Saturday, 21 February 2015

The Clean Gene

 February 16 was “Clean Monday”, a national holiday in Greece and Cyprus. On that day, citizens enjoy outdoor excursions, feast on shellfish and unleavened bread and fly kites. Sounds good, doesn’t it?

Unfortunately, it’s followed by Clean Tuesday and Clean Wednesday – in fact, the whole week is called Clean Week, a week designated to give your home a thorough cleaning.

I say unfortunately, because if there is a gene for clean, I don’t have it. There!  I have come out of the closet and admitted that I have been fighting all my life with cleanliness and its cousin messiness. What a relief to let you in on this hidden problem.

I love clean: clean white t-shirts, shiny kitchen stoves, dustless light fixtures, and sparkling windows you can see through. I do my very best to keep our home (kinda) clean, but I do not have that clean gene that shows me where the dirt is. I just don’t see it until it reaches out with its sticky fingers, grabs me by the neck and  throttles me so I have to pay attention.

 “They” say “Cleanliness is next to Godliness.” But I say, “Cleanliness is next to Impossible.” The Dutch have a saying I’ve been hearing all my life: Opgeruimd Staat Nettjes. Literally, it means Neat and Tidy looks Good. I’ve heard it all my life, true, but until scientists learn to insert a clean gene in my DNA, neat and tidy is a constant struggle.

I am fascinated by people who have clean genes in spades, the ones who see the spider webs in the corners, the dust under the buffet, and the stains in the teapot. You can step into their homes any old time, and all will be lovely and serene and clean.  I see those imperfections, too, but generally not until I know that guests will be arriving imminently. Funny how that gives you a new way of looking at your surroundings. Company’s coming? Time to call Molly Maid! (I wish!)

Without the clean gene, things often go awry when I do get down and dirty on the dirty. Washing windows results in streaky panes; the crumbs I swept out of the drawers hop right back in when my back is turned. A week after I’ve cleaned out the fridge, the RS shows me a dish he found there that contains what he diplomatically calls 7 Layer Dip (the first 6 layers being mould.) Where did that come from?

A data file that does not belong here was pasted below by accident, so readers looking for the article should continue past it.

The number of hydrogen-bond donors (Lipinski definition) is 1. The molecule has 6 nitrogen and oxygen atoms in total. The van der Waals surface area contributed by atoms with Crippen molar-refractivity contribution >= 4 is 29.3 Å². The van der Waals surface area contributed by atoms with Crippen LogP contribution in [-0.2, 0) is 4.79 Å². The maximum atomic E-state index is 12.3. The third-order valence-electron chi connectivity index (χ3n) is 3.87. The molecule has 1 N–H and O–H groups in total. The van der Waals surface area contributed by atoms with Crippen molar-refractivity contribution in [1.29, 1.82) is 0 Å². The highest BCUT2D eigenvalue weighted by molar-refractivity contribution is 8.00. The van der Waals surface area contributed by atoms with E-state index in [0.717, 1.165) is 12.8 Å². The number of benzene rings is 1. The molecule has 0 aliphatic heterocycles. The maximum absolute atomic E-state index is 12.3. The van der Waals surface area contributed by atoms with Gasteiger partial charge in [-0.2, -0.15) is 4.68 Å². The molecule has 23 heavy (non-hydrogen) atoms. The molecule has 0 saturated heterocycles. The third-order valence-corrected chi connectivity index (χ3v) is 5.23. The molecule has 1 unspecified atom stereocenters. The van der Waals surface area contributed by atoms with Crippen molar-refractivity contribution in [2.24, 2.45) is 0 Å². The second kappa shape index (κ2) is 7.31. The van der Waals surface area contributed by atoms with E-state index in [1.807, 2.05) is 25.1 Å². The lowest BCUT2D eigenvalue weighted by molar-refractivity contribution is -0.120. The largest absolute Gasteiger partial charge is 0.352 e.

Yesterday, I got out the vacuum cleaner to clean out the sewing machine (it was overdue, long overdue.) Not only did the vacuum do a good job on the thread barf and dust bunnies, but it also sucked up some essential working parts. I ended up having to disembowel the dust bag, spreading out the grimy entrails on a newspaper to retrieve the missing parts. For some people, clean is easy. For me, it’s a full time job.

In the absence of the clean gene, I have learned to live with, and be grateful for, the genes that I do have. I like this plaque, also Dutch:
"Creative people don’t have messes; they just have ideas laying around all over the place."

Then I look at this poster that trumpets a pretty strong message:

If I believed that, I'd be doomed. But I realize that just because someone says something strongly doesn’t mean it’s true. Cleanliness is good, and we do the best we can, but it isn’t everything. In the long list of attributes that reflect the Creator’s handiwork, I’m guessing that cleanliness is far down the list, coming after kindness, compassion, mercy, love, hospitality, joy,  and yes, creativity as well.

It’s good to remember that the Greek celebration of Clean Monday originated in the Eastern Orthodox liturgical calendar. The Sunday evening before Clean Monday, parishioners go to church and observe the liturgy of forgiveness. As part of that liturgy, they bow down to fellow worshipers and asked for forgiveness for the times they’ve wronged or hurt each other.

Opgeruimd Staat Nettjes – Neat and Tidy looks Good. But even better is cleaning up the insides of our lives and creating harmony in our communities: it doesn’t take a clean gene-ious to do that!

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